Planning and Development Minister Pennelope Beckles-Robinson is optimistic that the launch of a pollinator garden programme will go a long way towards building environmental resilience while enhancing food security.
Beckles-Robinson made the remarks at the launch of a pollinator garden at the UWI Life Sciences Department, St Augustine, on Friday, as she praised the staff and their team for researching and organising the programme.
The garden aims to support and maintain pollinators like insects and birds by attracting them with pollen and nectar. This ensures the creatures remain in the area to help with pollination for food production.
The Biodiversity and Ecosystem Services Network (BES-Net) is expected to work closely with UWI in offering guidance on the necessary elements of a primary pollinator garden.
Beckles-Robinson said the launch of the garden was the first step towards protecting ecosystems by enriching natural processes.
Referring to a 2019 study by the University of Sydney, Australia, which reported that global insect populations were being reduced at an annual rate of 2.5 per cent, Beckles-Robinson said such data was troubling, as pollinators played a crucial role in food security.
Despite this, she said, government and academia were committed to addressing these concerns, and she was confident such a programme would make a difference in mitigating the loss of pollinators.
“The establishment of a pollinator garden represents a space where research may be conducted to map the interaction between pollinator species and flowering plants, enabling us to better understand which plants engender pollinator populations, as well as the mechanisms by which this occurs, and to provide an opportunity to comprehensively catalogue our various taxa of pollinators.
“Such knowledge helps amplify efforts in reforestation and agriculture to bring about positive ecological change and improve food production both in terms of quality and volume. TT has a well founded reputation for the production of world-class honey and cocoa, and this is due in no small part to the output of our pollinators.
“To address this, we must protect and enhance our forested areas, seek to restore or rehabilitate degraded lands, and, in urbanised settlements, create green spaces to act as refuges for pollinators.”
Taking small steps such as establishing pollinator gardens, she said, created “a feeder system which may reinforce our larger natural areas, building resilience in the process.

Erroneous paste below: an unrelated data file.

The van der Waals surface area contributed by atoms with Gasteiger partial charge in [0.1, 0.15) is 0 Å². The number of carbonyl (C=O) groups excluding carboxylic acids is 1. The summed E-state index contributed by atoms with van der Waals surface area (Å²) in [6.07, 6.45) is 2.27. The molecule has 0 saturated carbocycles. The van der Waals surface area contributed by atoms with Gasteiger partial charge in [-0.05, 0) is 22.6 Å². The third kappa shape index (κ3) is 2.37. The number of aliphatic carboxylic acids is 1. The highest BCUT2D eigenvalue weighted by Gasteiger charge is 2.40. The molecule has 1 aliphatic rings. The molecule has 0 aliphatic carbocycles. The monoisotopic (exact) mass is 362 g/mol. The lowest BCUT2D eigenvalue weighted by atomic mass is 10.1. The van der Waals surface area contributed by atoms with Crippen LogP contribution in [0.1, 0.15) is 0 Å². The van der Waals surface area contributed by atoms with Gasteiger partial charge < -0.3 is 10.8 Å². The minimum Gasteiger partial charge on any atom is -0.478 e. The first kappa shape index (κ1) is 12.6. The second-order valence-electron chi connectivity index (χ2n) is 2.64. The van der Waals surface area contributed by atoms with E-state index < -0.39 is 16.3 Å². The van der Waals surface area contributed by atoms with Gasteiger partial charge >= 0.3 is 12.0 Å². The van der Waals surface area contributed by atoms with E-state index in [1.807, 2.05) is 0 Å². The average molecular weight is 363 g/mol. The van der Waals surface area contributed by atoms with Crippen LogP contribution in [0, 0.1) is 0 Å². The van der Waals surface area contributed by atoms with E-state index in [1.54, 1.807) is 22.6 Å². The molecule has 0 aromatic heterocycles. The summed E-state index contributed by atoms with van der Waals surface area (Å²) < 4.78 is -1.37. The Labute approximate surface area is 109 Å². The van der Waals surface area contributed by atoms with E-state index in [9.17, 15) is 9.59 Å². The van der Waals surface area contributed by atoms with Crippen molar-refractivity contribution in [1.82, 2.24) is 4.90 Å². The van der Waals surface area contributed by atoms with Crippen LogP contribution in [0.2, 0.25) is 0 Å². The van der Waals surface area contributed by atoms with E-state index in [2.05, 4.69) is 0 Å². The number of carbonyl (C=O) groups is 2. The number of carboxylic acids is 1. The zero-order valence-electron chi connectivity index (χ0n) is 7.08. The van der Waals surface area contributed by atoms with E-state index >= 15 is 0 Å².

“Simple and small-scale initiatives add up over time and not only help change our environment for the better, but also have the effect of changing mindsets and behaviours.”
She said the launch of the garden was in keeping with TT’s commitment to the environment, especially as this country was a signatory to the UN Convention to Combat Desertification.
Beckles-Robinson said outside the obvious ecological benefits of protecting pollinators, there was also an aesthetic appeal to creating pollinator gardens, as they would include colourful plants and flowers.
“Pollinators beautify our environment by facilitating the expression of a universally accepted aesthetic, which is that of flowering plants.
“The action of pollinators not only makes our environment more hospitable to us, but subconsciously enriches our lives and speaks to the intangible things we all value the most.”
Campus principal Prof Rose-Marie Antoine also praised the technical work of staff in the Life Sciences Department, saying academia was active in addressing matters of national concern, specifically food security.
In fact, she said, “We are cutting-edge, despite the fact that we have very limited resources.
“In most countries of the world there are huge budgets spent on funding research. We don’t have that luxury, but at the UWI we are front and foremost and I dare say this Faculty of Science and Technology is one of the gems.
‘’Some of the products that we’ve been creating in our labs like plastic sealants, roofing compounds, this faculty does tremendous work.’’
Acting head of the Life Sciences Department Dr Azad Mohammed said the benefits of the project were twofold, as it offered protection to pollinators and also brought science to the community by making people stakeholders in the pollination garden.
Mohammed said raising awareness through information campaigns and community engagement was crucial.
“This is to help people in the communities understand what we do and the importance of what we do, not only for us to get more funding, but in order for them to understand why we do it, to benefit them.
‘’The BES-Net project, with its pollinator garden, is going to do exactly the same thing: bring people to these areas where they can focus on these pollinators and get an understanding of these pollinators in the environment and (with respect) to their own livelihoods, especially in agriculture.”
The programme involves the Ministry of Planning and Development, UWI and the UN Development Programme.